I have been diagnosed with bipolar disorder. I have struggled, and struggled, and even though I'm on daily meds I still have trouble. This answer is from my own experience and from my heart.
People are genetically predisposed to bpd. That means we're born with it, and will die with it. There is no cure. So the first way it affects us over time is that it is a constant "cross to bear," for our entire lives, and we either cope or literally die. Suicide, risky behavior, or pissing off the wrong person during an episode of rage, are some threats to our existence. I have been dangerously near suicide four times - I remember them especially because I was serious.
Another way it affects us over time - it's like a failing marriage. Things are ok a lot of the time, but the more and more you argue with the same person about the same thing, the frustration compounds and you would do anything just to make this so-and-so go away. Well, you can get out of a bad marriage. I've been aware of my disorder for five years now, and I'm 35, so this is as far as my experience goes. I don't know how I will be at 40, 50, 60. But from the way it looks now, my strategies will have to change and become more potent if I am to survive. It is LITERALLY a constant battle, except that your sworn enemy and foe is INSIDE YOUR HEAD.
And it's SMART. It's similar to our smartphones and apps now, the ones that "learn" your search preferences, and even your voice, over time. It finds a way to use your own thoughts against you. For example, if I am going through a mixed manic-depressive episode, I believe (with ALL my heart!) that no one loves me, that I am a failure, that I will never be ok and that I should just take myself out. It is literally temporary insanity! I am a healthy, vibrant, attractive, career-oriented single mother of a beautiful daughter, with a fully loving and supportive family, a therapist who loves me and stays on standby, and I have goals. I am a normal person. But during those times, I am absolutely certain that I am alone, that I will fail at my goals like so many times before, and that I have no reason to go on living. Its the disease. It talks to me in my head and it's hard to differentiate between the sane voice and the insane one, until the episode is over. Then I'm perfectly ok. Just like that.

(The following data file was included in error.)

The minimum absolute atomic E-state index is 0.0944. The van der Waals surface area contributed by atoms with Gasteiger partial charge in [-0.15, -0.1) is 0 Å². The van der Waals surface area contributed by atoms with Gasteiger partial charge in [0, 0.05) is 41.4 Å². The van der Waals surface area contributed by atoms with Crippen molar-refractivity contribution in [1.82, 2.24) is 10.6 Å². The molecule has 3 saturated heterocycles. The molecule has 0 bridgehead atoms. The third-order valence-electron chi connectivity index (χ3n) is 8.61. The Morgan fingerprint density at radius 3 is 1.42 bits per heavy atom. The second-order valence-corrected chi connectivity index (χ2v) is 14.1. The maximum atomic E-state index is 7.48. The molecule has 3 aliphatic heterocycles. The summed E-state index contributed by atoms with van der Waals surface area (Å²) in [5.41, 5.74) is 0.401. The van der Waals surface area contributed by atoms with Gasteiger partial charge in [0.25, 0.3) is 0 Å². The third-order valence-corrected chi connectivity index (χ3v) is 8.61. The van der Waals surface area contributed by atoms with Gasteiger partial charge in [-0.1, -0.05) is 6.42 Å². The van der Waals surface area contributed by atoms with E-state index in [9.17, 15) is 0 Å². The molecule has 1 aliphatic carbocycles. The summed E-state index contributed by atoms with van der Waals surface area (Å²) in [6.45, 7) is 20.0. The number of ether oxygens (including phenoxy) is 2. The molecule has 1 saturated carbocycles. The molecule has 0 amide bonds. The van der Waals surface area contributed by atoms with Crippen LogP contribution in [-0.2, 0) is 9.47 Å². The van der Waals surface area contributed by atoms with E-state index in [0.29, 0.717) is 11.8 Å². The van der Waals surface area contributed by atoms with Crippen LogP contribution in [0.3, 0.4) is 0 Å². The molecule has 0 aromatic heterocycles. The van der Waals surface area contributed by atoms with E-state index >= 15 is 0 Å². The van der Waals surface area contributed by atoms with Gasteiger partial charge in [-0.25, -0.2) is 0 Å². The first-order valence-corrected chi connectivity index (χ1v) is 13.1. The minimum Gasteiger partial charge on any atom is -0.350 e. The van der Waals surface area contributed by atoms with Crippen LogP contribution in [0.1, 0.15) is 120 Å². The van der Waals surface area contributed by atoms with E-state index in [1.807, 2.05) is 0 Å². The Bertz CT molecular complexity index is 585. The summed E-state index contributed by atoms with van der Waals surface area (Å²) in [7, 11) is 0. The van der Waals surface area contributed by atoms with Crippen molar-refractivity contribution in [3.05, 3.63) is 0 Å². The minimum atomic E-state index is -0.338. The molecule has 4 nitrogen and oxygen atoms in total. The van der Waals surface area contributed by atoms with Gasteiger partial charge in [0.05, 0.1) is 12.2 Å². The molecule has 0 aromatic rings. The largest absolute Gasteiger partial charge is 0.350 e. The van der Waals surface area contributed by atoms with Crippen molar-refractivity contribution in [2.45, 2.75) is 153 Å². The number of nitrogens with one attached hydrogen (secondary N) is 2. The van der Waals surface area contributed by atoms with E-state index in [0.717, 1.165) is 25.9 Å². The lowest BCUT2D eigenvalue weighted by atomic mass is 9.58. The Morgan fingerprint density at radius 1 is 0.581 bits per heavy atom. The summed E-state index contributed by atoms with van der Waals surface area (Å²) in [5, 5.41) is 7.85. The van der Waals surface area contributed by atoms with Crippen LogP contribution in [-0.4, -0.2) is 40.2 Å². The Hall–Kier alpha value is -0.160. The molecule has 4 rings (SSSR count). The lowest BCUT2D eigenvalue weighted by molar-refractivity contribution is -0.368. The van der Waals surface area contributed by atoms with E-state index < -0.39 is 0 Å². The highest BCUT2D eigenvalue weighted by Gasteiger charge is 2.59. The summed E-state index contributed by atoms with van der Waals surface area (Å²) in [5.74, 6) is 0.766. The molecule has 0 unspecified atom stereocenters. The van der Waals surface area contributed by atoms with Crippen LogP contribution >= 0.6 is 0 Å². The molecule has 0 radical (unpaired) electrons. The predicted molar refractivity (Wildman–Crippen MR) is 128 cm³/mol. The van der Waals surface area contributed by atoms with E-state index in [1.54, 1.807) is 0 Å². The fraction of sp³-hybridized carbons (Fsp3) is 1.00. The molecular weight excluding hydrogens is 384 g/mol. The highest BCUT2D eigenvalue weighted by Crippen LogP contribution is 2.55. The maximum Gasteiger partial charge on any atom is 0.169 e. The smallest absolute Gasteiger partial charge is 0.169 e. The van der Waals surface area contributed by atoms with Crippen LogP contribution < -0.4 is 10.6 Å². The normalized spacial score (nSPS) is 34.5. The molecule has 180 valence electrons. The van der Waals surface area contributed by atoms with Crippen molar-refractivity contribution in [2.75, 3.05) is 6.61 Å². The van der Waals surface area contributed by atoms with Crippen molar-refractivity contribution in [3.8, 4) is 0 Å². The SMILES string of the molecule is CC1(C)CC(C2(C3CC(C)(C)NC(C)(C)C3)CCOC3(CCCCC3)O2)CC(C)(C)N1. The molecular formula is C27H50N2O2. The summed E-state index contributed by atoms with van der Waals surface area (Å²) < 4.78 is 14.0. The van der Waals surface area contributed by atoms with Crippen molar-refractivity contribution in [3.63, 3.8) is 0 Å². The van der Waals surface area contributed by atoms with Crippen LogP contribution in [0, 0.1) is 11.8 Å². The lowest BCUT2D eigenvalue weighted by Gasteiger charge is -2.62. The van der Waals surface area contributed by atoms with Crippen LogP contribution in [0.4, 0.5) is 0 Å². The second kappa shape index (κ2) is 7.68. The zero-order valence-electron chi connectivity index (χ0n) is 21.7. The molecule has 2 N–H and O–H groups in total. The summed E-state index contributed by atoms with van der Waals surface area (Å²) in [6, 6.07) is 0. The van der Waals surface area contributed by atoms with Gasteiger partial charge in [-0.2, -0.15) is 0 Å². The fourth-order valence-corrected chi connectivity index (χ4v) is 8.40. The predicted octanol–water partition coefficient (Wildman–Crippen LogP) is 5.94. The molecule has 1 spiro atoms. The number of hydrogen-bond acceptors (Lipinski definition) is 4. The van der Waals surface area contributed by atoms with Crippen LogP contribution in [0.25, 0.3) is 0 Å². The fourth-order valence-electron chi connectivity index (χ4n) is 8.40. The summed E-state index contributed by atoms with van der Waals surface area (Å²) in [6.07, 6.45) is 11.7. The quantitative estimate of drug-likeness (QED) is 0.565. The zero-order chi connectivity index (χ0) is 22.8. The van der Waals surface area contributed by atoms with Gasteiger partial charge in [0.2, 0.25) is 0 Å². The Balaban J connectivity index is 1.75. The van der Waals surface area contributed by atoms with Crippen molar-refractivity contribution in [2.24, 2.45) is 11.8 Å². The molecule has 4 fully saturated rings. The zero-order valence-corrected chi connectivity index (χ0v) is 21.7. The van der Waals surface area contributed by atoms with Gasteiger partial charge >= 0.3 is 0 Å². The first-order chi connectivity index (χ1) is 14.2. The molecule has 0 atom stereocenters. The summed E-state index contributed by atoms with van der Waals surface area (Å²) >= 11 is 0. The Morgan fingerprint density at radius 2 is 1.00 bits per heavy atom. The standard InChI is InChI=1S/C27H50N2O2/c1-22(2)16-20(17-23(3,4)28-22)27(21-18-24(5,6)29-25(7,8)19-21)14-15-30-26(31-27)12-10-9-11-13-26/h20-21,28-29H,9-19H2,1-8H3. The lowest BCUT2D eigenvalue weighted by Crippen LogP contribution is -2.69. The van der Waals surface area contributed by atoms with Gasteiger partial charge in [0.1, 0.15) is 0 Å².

Lastly, things that are affected over time are relationships with friends, family and romantic relationships, and jobs. We struggle with dealing with ourselves, so of course others who have to deal with us struggle too. I have had to re-start my career 3 times because I would build up a great rep at a job, and then eventually get fired for emotional instability. So that's where the "failure" thoughts come from - how do I know it won't happen again? Just yesterday I couldn't stop crying for four hours AT WORK, even while interacting with my co-workers. I cannot control or guide when or how intense it will be when it hits.
Hope this helps!
The opinions expressed here are solely those of the User.The opinions expressed here are solely those of the User.
User-generated content areas are not reviewed by a WebMD physician. WebMD understands that reading individual, real-life experiences can be a helpful resource, but it is never a substitute for professional medical advice. Please see the bottom of the page for more information or visit our Terms and Conditions.
Thanks for your feedback.
293 of 299 found this helpful